Butch the terrier usually follows orders. Recently, however, he insisted on misbehaving. And 93-year-old Nellie Johnston is glad that he did. And her granddaughters still cannot quite believe that their "obnoxious little dog" became Lassie for a day.
Shortly after 6 one morning two weeks ago, Butch began yelping insistently and refused to be quieted by his owner, Ann Lian, who lives with her sister, Leslie, and Johnston, their grandmother, in Westwood.
While the family's German shepherd slept, Butch ran back and forth frantically between the two sisters' bedrooms.
"He had this hysterical, agitated bark, like a person shrieking," said Lian, 28. She got up groggily to investigate.
Then, the small dog jumped excitedly against the kitchen's swinging door, yapping. "It was as if he wanted me to follow him," Lian said.
Inside, she found her grandmother lying unconscious on the floor, her face and head bloodied, a broken coffee pot and coffee grounds strewn nearby. The little dog went over to the elderly woman, curled up beside her and began to whimper, Lian said.
"He had this second sense about Gram, he sensed that there was trouble," Lian said.
Paramedics said that if Johnston, who had a severe concussion, had been left unconscious much longer, she might not be alive today. She is in stable condition after suffering "a heart episode," triggered by an irregular heart beat, doctors at UCLA Medical Center told Lian.
Five Days in Intensive Care
Johnston spent five days in intensive care and is expected to leave the hospital soon. This was the first time she had been hospitalized since giving birth 59 years ago to her only daughter, Lian said.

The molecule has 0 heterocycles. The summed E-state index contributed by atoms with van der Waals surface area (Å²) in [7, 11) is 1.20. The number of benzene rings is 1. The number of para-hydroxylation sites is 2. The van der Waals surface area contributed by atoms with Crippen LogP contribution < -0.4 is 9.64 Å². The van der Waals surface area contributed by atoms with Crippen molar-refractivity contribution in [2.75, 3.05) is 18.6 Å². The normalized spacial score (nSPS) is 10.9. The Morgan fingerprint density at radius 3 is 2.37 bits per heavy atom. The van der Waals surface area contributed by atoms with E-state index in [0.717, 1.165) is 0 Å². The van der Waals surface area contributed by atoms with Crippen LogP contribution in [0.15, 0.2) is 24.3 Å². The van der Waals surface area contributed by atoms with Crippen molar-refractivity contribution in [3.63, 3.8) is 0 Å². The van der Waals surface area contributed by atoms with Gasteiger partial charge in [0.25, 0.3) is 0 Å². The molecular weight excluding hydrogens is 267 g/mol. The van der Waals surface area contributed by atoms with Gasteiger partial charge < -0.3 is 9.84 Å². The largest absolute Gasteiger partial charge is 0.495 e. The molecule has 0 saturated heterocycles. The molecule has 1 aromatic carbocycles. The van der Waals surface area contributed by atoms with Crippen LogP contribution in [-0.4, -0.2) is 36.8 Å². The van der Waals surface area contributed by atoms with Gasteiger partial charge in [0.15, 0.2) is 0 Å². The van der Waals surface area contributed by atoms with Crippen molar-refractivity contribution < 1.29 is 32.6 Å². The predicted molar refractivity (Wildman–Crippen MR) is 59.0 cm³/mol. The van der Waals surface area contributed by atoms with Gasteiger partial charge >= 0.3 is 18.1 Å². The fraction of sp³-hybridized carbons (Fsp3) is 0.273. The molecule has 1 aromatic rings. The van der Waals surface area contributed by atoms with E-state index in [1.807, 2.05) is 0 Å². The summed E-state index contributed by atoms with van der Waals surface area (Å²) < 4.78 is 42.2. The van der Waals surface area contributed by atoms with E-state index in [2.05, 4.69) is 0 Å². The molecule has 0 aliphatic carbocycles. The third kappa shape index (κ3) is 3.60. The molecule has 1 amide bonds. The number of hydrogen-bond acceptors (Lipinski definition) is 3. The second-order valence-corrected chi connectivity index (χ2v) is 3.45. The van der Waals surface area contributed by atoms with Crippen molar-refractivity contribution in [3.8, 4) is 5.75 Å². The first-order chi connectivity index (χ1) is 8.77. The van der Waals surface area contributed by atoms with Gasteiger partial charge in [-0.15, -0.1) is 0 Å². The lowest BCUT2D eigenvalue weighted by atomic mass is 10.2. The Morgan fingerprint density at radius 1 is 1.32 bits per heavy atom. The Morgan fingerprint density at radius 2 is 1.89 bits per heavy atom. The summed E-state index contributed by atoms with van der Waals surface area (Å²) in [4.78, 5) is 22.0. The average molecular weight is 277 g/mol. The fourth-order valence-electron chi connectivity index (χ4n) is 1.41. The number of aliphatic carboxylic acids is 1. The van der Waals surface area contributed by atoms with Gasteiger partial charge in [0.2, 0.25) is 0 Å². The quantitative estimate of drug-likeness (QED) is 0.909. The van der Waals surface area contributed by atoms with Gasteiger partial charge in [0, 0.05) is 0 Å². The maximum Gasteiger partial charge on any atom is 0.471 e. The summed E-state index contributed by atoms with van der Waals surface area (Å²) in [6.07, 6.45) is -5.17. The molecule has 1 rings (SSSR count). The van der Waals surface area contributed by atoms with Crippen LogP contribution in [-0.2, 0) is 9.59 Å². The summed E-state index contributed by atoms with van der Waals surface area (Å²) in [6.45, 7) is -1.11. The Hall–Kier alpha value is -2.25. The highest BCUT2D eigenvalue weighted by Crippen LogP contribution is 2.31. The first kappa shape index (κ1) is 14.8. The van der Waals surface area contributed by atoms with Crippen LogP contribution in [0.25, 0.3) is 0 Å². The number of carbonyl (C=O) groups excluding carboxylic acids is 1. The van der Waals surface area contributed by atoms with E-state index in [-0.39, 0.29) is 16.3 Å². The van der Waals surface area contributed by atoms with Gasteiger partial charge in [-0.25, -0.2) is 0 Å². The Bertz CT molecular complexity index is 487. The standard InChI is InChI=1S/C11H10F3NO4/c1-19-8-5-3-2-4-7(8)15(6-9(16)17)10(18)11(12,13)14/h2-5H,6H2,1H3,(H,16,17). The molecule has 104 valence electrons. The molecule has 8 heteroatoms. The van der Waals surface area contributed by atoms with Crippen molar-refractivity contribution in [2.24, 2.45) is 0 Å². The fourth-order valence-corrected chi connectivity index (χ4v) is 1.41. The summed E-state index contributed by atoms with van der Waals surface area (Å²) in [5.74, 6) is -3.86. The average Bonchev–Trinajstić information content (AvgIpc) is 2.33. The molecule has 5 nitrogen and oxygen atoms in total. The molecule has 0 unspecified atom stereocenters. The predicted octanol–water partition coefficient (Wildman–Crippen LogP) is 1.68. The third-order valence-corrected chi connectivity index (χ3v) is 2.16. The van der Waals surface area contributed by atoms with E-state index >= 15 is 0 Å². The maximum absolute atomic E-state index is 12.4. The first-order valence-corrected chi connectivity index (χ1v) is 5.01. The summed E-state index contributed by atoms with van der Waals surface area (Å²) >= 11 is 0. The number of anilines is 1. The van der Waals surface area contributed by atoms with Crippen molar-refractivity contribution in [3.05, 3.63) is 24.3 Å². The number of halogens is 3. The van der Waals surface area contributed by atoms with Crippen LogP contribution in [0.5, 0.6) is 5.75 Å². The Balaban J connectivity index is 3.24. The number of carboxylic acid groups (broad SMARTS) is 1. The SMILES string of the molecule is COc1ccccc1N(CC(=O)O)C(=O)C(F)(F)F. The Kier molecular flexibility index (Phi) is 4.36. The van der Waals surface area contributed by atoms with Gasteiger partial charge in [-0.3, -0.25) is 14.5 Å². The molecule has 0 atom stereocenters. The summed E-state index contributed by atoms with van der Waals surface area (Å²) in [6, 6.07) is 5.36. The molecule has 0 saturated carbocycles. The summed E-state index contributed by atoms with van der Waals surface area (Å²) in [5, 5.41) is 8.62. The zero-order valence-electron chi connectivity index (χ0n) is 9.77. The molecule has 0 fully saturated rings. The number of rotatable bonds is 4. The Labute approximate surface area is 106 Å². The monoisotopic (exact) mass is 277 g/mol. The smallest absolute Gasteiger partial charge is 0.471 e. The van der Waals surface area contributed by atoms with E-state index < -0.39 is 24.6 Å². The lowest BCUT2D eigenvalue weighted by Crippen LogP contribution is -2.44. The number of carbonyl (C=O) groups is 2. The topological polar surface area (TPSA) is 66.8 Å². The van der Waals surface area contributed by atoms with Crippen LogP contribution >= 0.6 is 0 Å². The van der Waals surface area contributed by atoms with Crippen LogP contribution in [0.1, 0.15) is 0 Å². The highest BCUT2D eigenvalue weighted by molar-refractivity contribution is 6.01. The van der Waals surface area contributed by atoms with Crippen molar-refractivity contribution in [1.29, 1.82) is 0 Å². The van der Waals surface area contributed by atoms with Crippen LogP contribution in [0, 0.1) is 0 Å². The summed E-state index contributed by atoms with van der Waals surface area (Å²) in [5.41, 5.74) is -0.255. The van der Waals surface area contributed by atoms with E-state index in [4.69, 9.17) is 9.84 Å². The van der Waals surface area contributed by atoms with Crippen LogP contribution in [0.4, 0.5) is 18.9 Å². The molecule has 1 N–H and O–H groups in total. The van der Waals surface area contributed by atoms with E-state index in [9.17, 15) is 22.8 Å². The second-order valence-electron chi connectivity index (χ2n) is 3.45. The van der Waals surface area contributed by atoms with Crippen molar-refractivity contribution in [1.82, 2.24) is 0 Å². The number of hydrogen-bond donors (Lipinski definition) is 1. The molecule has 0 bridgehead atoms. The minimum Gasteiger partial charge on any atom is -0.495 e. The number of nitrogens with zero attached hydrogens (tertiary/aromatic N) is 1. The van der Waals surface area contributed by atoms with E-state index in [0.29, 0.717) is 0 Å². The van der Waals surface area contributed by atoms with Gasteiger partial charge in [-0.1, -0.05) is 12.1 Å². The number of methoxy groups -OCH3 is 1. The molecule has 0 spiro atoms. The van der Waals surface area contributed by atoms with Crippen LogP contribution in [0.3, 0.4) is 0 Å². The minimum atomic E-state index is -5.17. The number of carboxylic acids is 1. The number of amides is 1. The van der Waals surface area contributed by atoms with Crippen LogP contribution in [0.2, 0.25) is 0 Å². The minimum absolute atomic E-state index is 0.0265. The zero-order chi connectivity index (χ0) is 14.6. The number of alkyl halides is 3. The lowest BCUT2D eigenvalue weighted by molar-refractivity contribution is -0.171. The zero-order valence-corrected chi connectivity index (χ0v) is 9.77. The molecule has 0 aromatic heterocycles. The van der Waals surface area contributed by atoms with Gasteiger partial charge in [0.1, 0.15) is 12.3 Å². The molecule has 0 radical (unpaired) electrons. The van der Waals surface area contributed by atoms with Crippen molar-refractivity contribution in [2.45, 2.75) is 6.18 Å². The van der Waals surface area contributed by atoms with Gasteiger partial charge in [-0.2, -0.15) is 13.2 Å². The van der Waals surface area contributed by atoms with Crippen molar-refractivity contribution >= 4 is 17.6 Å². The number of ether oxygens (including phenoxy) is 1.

Butch is a Jack Russell terrier, an English hunting dog not commonly found in the United States. A wiry dog that resembles a tiny beagle, the 3-year-old Butch is a little over a foot high and weighs 15 pounds.
"You always hear about big dogs being heroic, but you never hear about little dogs," Lian said.
The breed is known for its keen hunting and tracking abilities. However, Butch usually confines his acts of bravery to "search-and-destroy missions," Lian said, ridding neighbors' homes of pests like rats and gophers.
He is even capable of a dastardly deed or two, having once bitten off the tail of the family's pet rabbit, Muffin.
"They're the funniest dogs. They can be so obnoxious, you wouldn't think they could do anything useful," said Lian's 24-year-old sister, Leslie.
"But this time he showed he was real intelligent . . . this time he was a hero, he saved somebody's life," Ann Lian said.
Since attaining hero status, Butch has received special treatment. Leslie Lian has been rewarding him with bones and taking him on special runs with her horse.
Ann Lian is plotting amorous adventures for him. "Maybe we'll try to find a girl for him to breed with, now that it's spring," she said.
Johnston, who spends a lot of time around the house, made a loyal companion out of Butch as soon as the sisters brought him home three years ago.
The elderly woman slips Butch more treats than he ought to have, Lian said. The two watch television together, and when Johnston gardens, Butch goes out and "helps pull the weeds," Ann Lian said.
So, it was not surprising when last Wednesday, a week after her fall, Johnston welcomed a hospital visitor whose enthusiasm was overwhelming.
Butch, wagging from head to tail, jumped up on Johnston's wheelchair and squirmed onto her lap, while the elderly woman smiled. She even let the dog plant a few wet ones on her face.
"Gram's got a real thing about dogs," Ann Lian said. "She has a real rapport with them. She thinks they're smarter than humans in a lot of ways."